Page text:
I watch NHL games online through NHL's gamecentre, I rent movies online from iTunes. I subscribe to people who's viewpoints I value on YouTube. I read all my news online from sources I trust. Right now I pay $40 for unlimited capacity internet from Shaw. With the latest changes the CRTC wants to make, that will become a lot more expensive.

While internet traffic is increasing dramatically every year, so is the technology that runs the internet. The cost of delivering data is going down faster than the increase in usage is going up. There's no need for any increases in usage fees. Lets let true competition decide the cost of service, not the two major ISPs.

The stance that our government takes on this topic will be a deciding factor for me come election time. I want leaders that allow me to chose what I watch, listen to and read. In a country like Canada I've always taken that as a given. I want my children to feel the same way and the most important decisions that we face right now are in net neutrality and openness.

I ask that you and your fellow MPs overturn the decision by the CRTC to allow usage based billing.

More information can be found at http://openmedia.ca/ and http://www.digitalhome.ca

Thank You,
quailman
First letter I've ever written to my MP. At lease I can complain about my bill now!
 

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I have sent this email (or variants of) to the CRTC, my MP, Stephen Harper, Tony Clement etc. as suggested by the article. Please, everyone do the same! We must stop this madness.

Dear Mr. XXX

I wish to register my complaint against the recent CRTC decision to implement Internet Usage Based Billing (UBB) in the strongest terms possible.

The Internet is the single most important communications service to me. It is my primary method of communication to remain in contact with my friends and family. In addition to communications, my work schedule means that the Internet is also my primary form of entertainment.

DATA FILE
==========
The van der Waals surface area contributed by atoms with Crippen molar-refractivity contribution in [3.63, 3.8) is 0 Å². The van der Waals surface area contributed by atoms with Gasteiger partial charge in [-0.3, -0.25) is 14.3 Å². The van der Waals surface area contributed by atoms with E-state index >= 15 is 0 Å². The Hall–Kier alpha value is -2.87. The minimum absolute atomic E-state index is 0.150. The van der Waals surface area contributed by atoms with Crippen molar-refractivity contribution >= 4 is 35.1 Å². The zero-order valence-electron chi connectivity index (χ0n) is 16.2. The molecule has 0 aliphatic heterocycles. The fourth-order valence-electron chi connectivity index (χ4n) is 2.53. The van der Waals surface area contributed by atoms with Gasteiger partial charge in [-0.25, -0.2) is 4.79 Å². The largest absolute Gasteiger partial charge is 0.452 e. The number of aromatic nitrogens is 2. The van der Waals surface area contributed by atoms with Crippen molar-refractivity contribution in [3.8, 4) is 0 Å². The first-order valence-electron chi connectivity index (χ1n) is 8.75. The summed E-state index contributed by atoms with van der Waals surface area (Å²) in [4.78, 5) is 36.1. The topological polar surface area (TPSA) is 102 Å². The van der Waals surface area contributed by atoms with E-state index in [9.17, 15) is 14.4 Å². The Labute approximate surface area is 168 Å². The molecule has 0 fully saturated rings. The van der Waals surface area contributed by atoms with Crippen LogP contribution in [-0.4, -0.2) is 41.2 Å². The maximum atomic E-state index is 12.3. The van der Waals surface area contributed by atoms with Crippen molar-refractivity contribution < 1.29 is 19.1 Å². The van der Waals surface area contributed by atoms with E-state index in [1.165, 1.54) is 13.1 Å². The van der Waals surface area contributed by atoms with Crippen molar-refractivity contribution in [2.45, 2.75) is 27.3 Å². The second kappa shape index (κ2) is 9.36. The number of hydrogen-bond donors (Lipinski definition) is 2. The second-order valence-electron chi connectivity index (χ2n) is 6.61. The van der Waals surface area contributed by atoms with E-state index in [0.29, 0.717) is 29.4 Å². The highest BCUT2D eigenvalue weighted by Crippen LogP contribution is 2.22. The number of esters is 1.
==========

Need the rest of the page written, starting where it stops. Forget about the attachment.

I regularly use my Internet access to make video and voice calls that would otherwise be prohibitively expensive with traditional telephone long distance rates. Being able to see my significant other and have an actual conversation while working for long periods of time out of town is priceless and irreplaceable. Combine that with a streaming video service such as Netflix for shows and movies I would not otherwise be able to watch and I quickly exceed the paltry 25GB cap suggested in the CRTC decision. I do not consider those activities to be excessive use and I should not be unfairly charged for using simply using available technologies for their intended purpose.

I do not begrudge a company making a profit on the service they provide, but UBB will destroy the ability of a smaller Internet Service Provider to compete. Canadians NEED that competition if we are to keep service charges from spirally out of control. I do not believe that driving smaller companies out of business is the intended result of this decision, but that will be the consequence. It will leave me, the consumer, at the mercy of a monopoly that is only concerned with extracting the most possible profit.

For example, my monthly bill will rise considerably if UBB is implemented. I currently pay in the neighbourhood of $50.00 for my high-speed connection. A conservative estimate places my data usage at around 100 Gigabytes per month.